About a week ago, there was an active post on the r/History subreddit about “Dad History.” Some of the responses suggest that the original post had just coined the term “Dad History”, and this may very well be the case, because I find little use of the term elsewhere online. Dad History is mostly “Blokes, boats and battles” the post said, “a lot of biographies of generals, kings, and presidents, as well as deep constructions of battles.”
As with any new coinage, it’s hard to find complete agreement about what Dad History is. To me, Dad History is a genre of history, almost entirely in book form, written for your average dad, but particularly designed for American men older than 50. The books are physically and aesthetically quite similar. A Dad History book is hardcover, 300+ pages, with high color contrast between the font on the cover and the background image. As with novels from popular writers, the name of the author is featured prominently on the cover of Dad History books. These are books generally written by older white men who work as independent scholars, not university professors. Most, but not all of the writers are politically right-of-center. Dad History authors include David McCullough, Nathaniel Philbrick, Bill O’Reilly and Martin Dugard, Brian Kilmeade, and Stephen Ambrose (probably the godfather of Dad History).
Dad History is a genre of history that sells millions of books a year. And yet, there is, as far as I can tell, no academic history class, no dissertation, not even a published peer-reviewed article devoted to understanding Dad History as a phenomenon. As I see it, Dad History as a separate genre of history developed in response to a demand for old-fashioned blood and guts narratives of “Great Men” that are no longer taught in schools or universities. Dad History might be seen as an off-shoot of traditional political history, which mostly focused on powerful men who determined the course of the world. For a century, political history was academic history, or at least it dominated the field. In the 1960s and 1970s, however, political history became unfavorable as new social and cultural historians reshaped the field.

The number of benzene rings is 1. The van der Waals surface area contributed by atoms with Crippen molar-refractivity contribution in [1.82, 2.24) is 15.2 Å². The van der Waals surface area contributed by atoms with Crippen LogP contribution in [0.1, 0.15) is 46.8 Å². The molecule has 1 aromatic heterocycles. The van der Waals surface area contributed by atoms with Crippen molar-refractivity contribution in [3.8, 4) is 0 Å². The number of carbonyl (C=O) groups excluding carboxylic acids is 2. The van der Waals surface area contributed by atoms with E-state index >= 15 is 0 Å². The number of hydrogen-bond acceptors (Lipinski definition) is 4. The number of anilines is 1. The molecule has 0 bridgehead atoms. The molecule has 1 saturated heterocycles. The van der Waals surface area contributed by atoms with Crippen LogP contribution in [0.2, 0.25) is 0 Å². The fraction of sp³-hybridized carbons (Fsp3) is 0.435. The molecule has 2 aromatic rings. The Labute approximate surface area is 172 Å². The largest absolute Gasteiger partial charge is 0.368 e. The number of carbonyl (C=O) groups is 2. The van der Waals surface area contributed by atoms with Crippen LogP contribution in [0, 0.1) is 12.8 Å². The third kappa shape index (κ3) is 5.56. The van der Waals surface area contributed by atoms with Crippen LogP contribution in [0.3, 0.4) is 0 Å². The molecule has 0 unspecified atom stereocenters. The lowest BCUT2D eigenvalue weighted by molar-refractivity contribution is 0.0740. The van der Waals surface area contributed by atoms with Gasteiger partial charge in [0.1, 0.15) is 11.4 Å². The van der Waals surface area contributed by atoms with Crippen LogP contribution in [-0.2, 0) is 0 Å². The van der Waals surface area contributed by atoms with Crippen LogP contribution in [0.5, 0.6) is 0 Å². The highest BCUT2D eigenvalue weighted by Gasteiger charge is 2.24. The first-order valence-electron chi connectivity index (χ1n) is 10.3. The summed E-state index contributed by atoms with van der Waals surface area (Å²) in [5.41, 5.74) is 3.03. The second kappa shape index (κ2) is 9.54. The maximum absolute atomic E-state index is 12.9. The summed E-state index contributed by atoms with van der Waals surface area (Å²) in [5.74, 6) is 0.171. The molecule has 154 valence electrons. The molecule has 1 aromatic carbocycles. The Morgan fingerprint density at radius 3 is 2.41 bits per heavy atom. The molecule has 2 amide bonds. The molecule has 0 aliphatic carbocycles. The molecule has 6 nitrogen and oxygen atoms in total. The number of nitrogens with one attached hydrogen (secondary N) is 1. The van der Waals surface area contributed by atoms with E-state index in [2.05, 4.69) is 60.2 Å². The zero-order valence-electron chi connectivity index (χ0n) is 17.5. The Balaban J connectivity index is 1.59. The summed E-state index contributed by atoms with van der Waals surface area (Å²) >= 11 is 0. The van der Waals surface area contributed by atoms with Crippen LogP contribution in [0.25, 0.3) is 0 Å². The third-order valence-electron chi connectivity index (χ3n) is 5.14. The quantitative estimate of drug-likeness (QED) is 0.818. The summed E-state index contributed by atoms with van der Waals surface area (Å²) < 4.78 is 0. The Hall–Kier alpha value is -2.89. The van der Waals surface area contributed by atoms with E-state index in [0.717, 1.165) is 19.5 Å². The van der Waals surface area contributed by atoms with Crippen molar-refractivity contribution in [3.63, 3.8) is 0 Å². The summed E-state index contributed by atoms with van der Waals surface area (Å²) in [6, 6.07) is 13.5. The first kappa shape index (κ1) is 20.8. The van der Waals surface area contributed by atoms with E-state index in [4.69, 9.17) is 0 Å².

Dad History runs in a different direction than academic history. While academic historians are looking more towards incorporating women and people of color, Dad History is mostly white and male. Academic dissertations have to be narrow, and nowadays they always seem to have to focus on the “intersection” of one thing and another. Academics used to write dissertations about “The Diplomatic Relations of Prussia and Austria from 1847 to 1853,” but now they write dissertations about things like “The Intersection of Art and Politics in Transnational St. Louis.” Dad History books, meanwhile, are about topics that could never be approved as dissertations because they are too broad, too general, and too well-known. Dad History books can be about any President, but not the boring ones like Cleveland, Fillmore, or Taft. They can be about The Alamo, because that’s pretty manly, or baseball, of course, and Generals – especially George Patton – , and almost anything about the Second World War.
The relationship between Dad History and academic history has not been well-thought out. One redditor called it a path towards critical history, or “real” history as some in the thread called academic history. Another called Dad History “entry-level” history. I think Dad History can be academic in the sense that it adheres to critical methods, traditional footnoting, and balanced arguments. But a lot of Dad History is more concerned with telling a compelling story than in showing nuances or “both sides” of a story. Dad’s (not all father’s out there, but the readers of Dad History) want their stories straightforward. There should be good guys and bad guys, and the more the good guys look like and sound like themselves, the better. In general, the topics are of Dad History are serious and the research is thorough, if not always very original. While television history shows turn towards the occult, the mysterious, and the extraterrestrial for explanations, Dad History roots cause and effect in the decisions of real men. Dad History, then, sets itself up as an honest, serious alternative to the now culturally dominant nonsense of the History Channel.